Love for holy things, desire for God, and hatred for sin are unnatural to the sinful human nature. Without God’s empowering grace poured out into our lives, we are unable to have the right emotions. In fact, Hebrews 1, which offers a breathtaking exposition on the divinity of Jesus, reminds us that “loving righteousness and hating lawlessness” is a divine attribute.

loving righteousness is an attribute of God

If we have bad or wrong feelings, that’s evidence that we are messy, sinful humans. But it shouldn’t lead us to give up or feel that something is irreparably wrong with us. Like Solomon, we can pray to God to incline our hearts to Himself.

Scripture speaks of the heart and emotions in a twofold sense. On the one hand, it is deceitful, unruly, unreliable, and broken. We must ask God to incline our hearts in the right direction. At the same time, we know that there are positive steps we can take to welcome His grace into our hearts. Of evil King Rehoboam it is written,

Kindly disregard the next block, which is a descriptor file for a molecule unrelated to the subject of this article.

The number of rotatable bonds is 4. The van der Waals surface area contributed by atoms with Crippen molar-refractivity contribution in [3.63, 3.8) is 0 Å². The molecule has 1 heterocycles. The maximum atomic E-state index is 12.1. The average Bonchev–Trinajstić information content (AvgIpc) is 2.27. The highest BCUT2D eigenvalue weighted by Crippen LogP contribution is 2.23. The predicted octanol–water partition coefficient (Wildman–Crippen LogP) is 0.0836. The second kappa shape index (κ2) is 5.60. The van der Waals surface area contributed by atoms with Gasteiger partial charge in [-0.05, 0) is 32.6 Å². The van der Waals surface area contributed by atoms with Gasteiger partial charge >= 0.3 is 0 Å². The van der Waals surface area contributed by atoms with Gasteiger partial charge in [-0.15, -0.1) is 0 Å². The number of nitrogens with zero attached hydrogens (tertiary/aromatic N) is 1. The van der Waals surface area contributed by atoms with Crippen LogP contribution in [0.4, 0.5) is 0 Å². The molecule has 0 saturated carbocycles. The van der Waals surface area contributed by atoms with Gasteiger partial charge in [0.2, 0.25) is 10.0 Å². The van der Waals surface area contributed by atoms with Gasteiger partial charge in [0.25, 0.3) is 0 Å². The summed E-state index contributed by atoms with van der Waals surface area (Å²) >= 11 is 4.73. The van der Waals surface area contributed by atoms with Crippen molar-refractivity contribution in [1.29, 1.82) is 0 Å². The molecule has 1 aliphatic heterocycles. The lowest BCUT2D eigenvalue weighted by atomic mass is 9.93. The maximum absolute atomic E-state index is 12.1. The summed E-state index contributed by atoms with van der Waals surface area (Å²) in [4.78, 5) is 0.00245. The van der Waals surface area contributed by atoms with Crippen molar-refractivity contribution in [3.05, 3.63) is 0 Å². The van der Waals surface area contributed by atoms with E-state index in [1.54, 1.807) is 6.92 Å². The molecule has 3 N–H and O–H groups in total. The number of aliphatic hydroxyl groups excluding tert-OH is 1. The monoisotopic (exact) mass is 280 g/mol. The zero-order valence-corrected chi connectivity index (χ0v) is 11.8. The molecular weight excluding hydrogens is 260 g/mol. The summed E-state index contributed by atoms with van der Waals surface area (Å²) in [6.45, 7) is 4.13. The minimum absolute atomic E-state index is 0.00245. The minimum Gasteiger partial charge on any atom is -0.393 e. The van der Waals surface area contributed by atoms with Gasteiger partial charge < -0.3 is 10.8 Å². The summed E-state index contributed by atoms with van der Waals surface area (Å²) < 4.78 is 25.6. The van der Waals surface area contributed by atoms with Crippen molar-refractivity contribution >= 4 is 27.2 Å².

And he did evil, because he did not prepare his heart to seek the Lord.

2 Chronicles 12:14

We may prepare our hearts, and God responds by inclining them towards Himself. What does it mean to prepare our hearts? We may begin by

  • Putting away known sin in our lives
  • Engaging in spiritual disciplines that keep us in regular contact with God
  • Being determined to keep pressing forward with God, even when it’s hard

Growth in grace is an interaction between us preparing our hearts and God inclining them. We should not feel that we are responsible for fixing our OCD and intrusive emotions. God promised to work in our lives, and we can trust Him to do that.

God Accepts Us Even When We Aren’t Perfect